Alumni spotlight: Laura Bryant, class of '18
December 6, 2019
As a student, alumna Laura Bryant was preoccupied with state and local races in Virginia rather than federal elections. But that all changed in 2016 when she participated in an intersession class titled Political Campaigns and Communication taught by Professor Allie Reckendorf, Ph.D.
This intersession course took place during winter break and offered students the chance to travel to New Hampshire where they attended a student political convention, visited campaigns and met several candidates. “Since 2016 was the first presidential election I was able to vote in, the class provided me with a lot of knowledge about who was running and what the process of working for a presidential candidate was like up close and personal,” explains Laura.
The trip sparked a passion in Laura for political campaigns. After graduating in 2018, Laura went to work for U.S. Senator Tim Kaine and State Senator Monty Mason. She credits them for her career because both experiences encouraged her personal and professional growth. “Interning for Senator Kaine during the last bit of the presidential election in 2016 was surreal, and yet, he was a very down-to-earth person through the whole process.” She still keeps in touch with the staff today.
Most recently, Laura served as the state political director for Beto O’Rourke’s New Hampshire presidential campaign. “Being Beto’s political director in New Hampshire was unlike anything I’ve done before, yet it also built upon all the various skills I learned prior to this job,” says Laura. “It’s not lost on me that not many people my age had a position such as this and I’m really thankful that this campaign believed in me enough to hold this job.” Although no day was the same, her position involved reaching out to people across the state and elevating the issues most important to them to Beto’s national team.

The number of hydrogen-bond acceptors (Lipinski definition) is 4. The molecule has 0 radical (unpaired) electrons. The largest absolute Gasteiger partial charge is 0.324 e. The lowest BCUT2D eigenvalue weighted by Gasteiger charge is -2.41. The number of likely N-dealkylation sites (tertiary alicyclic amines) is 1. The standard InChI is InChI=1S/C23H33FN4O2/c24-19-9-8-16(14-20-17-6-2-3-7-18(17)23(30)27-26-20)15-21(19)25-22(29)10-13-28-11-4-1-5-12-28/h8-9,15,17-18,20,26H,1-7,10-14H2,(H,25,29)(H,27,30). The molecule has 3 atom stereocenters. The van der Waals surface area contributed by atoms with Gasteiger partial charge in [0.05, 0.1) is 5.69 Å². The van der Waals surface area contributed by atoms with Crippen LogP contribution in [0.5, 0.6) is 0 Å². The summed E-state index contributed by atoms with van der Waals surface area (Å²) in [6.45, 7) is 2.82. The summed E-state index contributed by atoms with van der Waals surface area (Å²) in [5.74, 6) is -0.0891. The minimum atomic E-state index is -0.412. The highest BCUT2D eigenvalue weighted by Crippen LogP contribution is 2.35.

One of the most inspiring parts of the campaign was meeting all the other Beto supporters. “I believed in Beto because of all the people I worked with who have put their lives on hold to get him elected. They had that much faith in him,” Laura says. “We had folks all the way from Texas who moved up here to knock on doors for him. We had people who had never been involved in politics before working and volunteering for Beto. He inspired people as I’ve never seen before.” (Beto eventually pulled out of the race on Nov. 1.)
Laura isn’t sure what her next steps are, but she believes strongly in student political involvement. “Government affects everything we do day-to-day, and if we don’t understand how it works, then we can’t ensure that it does its job properly,” she says. “We live in a country with a government that prides itself on the quote ‘of the people, by the people, and for the people.’ The only way we can hold ourselves to that is by being involved as much as possible.”